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Open Source Music Software Linux

Opus 1.2 Released 22

jmv writes: The Opus audio codec, used in WebRTC and now included in all major web browsers, gets another major upgrade with the release of version 1.2. This release brings quality improvements to both speech and music, while remaining fully compatible with RFC 6716. There are also optimizations, new options, as well as many bug fixes. This Opus 1.2 demo describes a few of the upgrades that users and implementers will care about the most. It includes audio samples comparing to previous versions of the codec, as well as speed comparisons for x86 and ARM.
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Opus 1.2 Released

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  • Monty is a wizard (Score:4, Interesting)

    by Dutch Gun ( 899105 ) on Tuesday June 20, 2017 @07:22PM (#54657801)

    The 32/48/64 kb/s demos with 1.2 are astoundingly good for that low of a bit-rate. Nice job by the Opus team to get things sounding this good. Was also glad to see more robust fuzzing tests to help with potential security issues.

    This is super-geeky stuff, but since I've integrated some of their older Ogg Vorbis stuff into previous game engines, I like to keep up with what they're doing. I might switch my game engine's decoder over from Vorbis to Opus at some point, but I've got to stop futzing with the engine and get my game out the door.

  • As long as people use these god-awful hanging mic/earbuds in noisy coffee shops and crappy speakerphones in echo-y conference rooms, all the high quality codecs in the world won't make them sound better.

    • by jmv ( 93421 )

      I put it the other way: the more people use god-awful earbuds in noisy coffee shops the more we can reduce the bitrate without anybody noticing :-)

    • But better quality audio at the same bitrate is always welcome for the YouTube and Netflix use case where users might be watching at home with good speakers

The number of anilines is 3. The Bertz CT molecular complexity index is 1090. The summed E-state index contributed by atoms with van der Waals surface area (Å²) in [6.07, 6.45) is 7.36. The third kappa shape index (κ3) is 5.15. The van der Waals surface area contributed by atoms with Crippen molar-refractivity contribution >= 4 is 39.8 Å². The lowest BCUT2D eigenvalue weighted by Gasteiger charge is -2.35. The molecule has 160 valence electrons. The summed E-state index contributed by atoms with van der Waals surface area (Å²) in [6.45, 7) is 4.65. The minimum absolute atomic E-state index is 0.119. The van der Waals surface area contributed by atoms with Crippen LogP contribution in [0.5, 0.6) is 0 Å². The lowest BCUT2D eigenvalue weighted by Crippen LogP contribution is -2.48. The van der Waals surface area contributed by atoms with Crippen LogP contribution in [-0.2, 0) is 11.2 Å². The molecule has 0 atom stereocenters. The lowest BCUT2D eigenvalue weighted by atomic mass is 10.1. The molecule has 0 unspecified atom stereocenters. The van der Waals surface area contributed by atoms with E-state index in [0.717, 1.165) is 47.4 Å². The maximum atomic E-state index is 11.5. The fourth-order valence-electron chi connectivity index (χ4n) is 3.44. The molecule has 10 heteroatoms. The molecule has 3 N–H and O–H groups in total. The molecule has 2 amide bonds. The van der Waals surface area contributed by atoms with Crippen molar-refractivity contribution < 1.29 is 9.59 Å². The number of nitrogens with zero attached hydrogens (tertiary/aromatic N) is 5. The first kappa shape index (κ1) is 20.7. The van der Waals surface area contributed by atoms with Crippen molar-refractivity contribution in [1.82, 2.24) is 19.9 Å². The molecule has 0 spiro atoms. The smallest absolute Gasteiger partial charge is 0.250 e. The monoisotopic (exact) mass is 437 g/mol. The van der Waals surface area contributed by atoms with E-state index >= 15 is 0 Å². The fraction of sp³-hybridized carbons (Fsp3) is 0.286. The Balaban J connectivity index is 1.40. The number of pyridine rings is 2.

• Great audio codec. (Score:4, Informative)

    by TheDarkener ( 198348 ) on Tuesday June 20, 2017 @07:44PM (#54657901) Homepage

    Congratulations to the Opus team and xiph.org for doing such a great job with this. It's really a wonder that, with examples of F/OSS software like this, it's not simply the standard by popularity. I'm involved with an Android-based audio livestreaming app for Icecast (called Cool Mic [coolmic.net]) which uses Opus as well as Vorbis. My experiences with those involved with any of the Xiph projects have been great. Extreme talent over there.

  • by Gravis Zero ( 934156 ) on Tuesday June 20, 2017 @07:51PM (#54657927)

    1. Someone (e.g. on the mailing list or on the Hydrogenaudio forum) points out a music sample where Opus performs worse than other codecs or just worse than it usually does.
    2. We investigate to find out what's causing the artefacts and (especially) why this particular sample is affected.
    3. We come up with a possible fix that improves the quality of that sample, without making other samples worse.
    4. We look for other samples with the same characteristics found in 2. If the fix also improves them, then we go to 5, otherwise we go back to 3 (or sometimes to 2). In case of infinite loop, do some throttling (i.e. drop the issue and go back to it later).
    5. When we're happy that we have an improvement, we clean it up, make it as general as possible, test it, and merge it.

    They improved the codec by listening to user feedback. THAT'S CHEATING! Everyone knows that you need be a corporation that develops something decent and then you ignore all comments that aren't about how great it is and then ban the unhappy riff-raff! Do you think we would have ended up with smartphones so thin that they bend and/or explode corporations had listened to all the people screaming for a higher battery capacity?! Do you think we would have been graced with Thunderbolt ports with the same connectors as USB-C if they gave a damn about what people thought?! Do you think we would have overpriced and under-performing wireless earbuds and no headphone jack if they listened to even a single user?! OF COURSE NOT!

    Where do you jackasses get off developing things that people want and like? And if you do, you aren't even going to demand they fork over their life savings for it?! OPEN SOURCE IS RUINING EVERYTHING! ;)

  • I thought this was a post about Directory Opus for the Amiga... then I remembered what century we are in, but I still miss my Amiga!
    • I thought it was about a floppy disk drive for the ZX Spectrum.
      • Maybe not a floppy drive. But with the ZX Spectrum Next, using a Rpi Zero as a slave, maybe opus could have something to do with the Spectrum. You can play already back PCM on Spectrums with the AY chip. I plan to buy the ZX Next. But I'm still waiting on some parts to finish my Harlequin 128k clone. The ZX Next has some nice clock speeds. It can also run a few other systems, like the C64. Wifi, 1.5Mb ram, 256 colors per pixel, plus whatever you can do with the ram, cpu, and gpu of the Zero. Right now th

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